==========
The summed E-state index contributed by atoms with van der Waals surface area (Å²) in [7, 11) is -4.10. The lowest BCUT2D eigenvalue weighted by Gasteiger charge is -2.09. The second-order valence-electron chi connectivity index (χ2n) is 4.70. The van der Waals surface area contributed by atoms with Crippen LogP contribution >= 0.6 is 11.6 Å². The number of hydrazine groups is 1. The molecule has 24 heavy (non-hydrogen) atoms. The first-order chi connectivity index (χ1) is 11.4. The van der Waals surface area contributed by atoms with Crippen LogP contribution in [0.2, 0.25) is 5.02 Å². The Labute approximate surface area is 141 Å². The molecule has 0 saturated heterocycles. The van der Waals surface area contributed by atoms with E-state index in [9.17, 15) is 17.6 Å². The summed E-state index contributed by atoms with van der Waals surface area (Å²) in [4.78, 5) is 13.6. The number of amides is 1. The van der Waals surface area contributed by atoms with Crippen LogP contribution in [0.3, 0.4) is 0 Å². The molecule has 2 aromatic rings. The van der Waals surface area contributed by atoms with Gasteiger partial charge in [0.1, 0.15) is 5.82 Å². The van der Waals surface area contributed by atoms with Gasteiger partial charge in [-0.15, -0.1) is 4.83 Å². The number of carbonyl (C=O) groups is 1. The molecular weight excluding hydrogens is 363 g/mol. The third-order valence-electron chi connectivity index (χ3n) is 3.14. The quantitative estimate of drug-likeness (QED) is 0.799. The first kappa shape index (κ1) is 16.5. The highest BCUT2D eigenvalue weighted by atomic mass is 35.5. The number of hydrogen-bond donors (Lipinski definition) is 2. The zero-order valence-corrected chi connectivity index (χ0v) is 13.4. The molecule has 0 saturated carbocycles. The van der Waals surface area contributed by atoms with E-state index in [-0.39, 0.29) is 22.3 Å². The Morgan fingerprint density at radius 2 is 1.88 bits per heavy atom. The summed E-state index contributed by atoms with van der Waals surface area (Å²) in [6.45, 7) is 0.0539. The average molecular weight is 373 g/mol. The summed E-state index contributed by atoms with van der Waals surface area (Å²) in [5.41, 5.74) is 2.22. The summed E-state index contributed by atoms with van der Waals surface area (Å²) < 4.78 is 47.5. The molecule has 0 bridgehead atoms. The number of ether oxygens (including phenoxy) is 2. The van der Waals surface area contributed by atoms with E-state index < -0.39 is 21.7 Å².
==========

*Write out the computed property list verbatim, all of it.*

The summed E-state index contributed by atoms with van der Waals surface area (Å²) in [7, 11) is -4.10. The lowest BCUT2D eigenvalue weighted by Gasteiger charge is -2.09. The second-order valence-electron chi connectivity index (χ2n) is 4.70. The van der Waals surface area contributed by atoms with Crippen LogP contribution >= 0.6 is 11.6 Å². The number of hydrazine groups is 1. The molecule has 24 heavy (non-hydrogen) atoms. The first-order chi connectivity index (χ1) is 11.4. The van der Waals surface area contributed by atoms with Crippen LogP contribution in [0.2, 0.25) is 5.02 Å². The Labute approximate surface area is 141 Å². The molecule has 0 saturated heterocycles. The van der Waals surface area contributed by atoms with E-state index in [9.17, 15) is 17.6 Å². The summed E-state index contributed by atoms with van der Waals surface area (Å²) in [4.78, 5) is 13.6. The number of amides is 1. The van der Waals surface area contributed by atoms with Crippen LogP contribution in [0.3, 0.4) is 0 Å². The molecule has 2 aromatic rings. The van der Waals surface area contributed by atoms with Gasteiger partial charge in [0.1, 0.15) is 5.82 Å². The van der Waals surface area contributed by atoms with Gasteiger partial charge in [-0.15, -0.1) is 4.83 Å². The number of carbonyl (C=O) groups is 1. The molecular weight excluding hydrogens is 363 g/mol. The third-order valence-electron chi connectivity index (χ3n) is 3.14. The quantitative estimate of drug-likeness (QED) is 0.799. The first kappa shape index (κ1) is 16.5. The highest BCUT2D eigenvalue weighted by atomic mass is 35.5. The number of hydrogen-bond donors (Lipinski definition) is 2. The zero-order valence-corrected chi connectivity index (χ0v) is 13.4. The molecule has 0 saturated carbocycles. The van der Waals surface area contributed by atoms with E-state index in [-0.39, 0.29) is 22.3 Å². The Morgan fingerprint density at radius 2 is 1.88 bits per heavy atom. The summed E-state index contributed by atoms with van der Waals surface area (Å²) in [6.45, 7) is 0.0539. The average molecular weight is 373 g/mol. The summed E-state index contributed by atoms with van der Waals surface area (Å²) in [5.41, 5.74) is 2.22. The summed E-state index contributed by atoms with van der Waals surface area (Å²) < 4.78 is 47.5. The molecule has 0 bridgehead atoms. The number of ether oxygens (including phenoxy) is 2. The van der Waals surface area contributed by atoms with E-state index < -0.39 is 21.7 Å².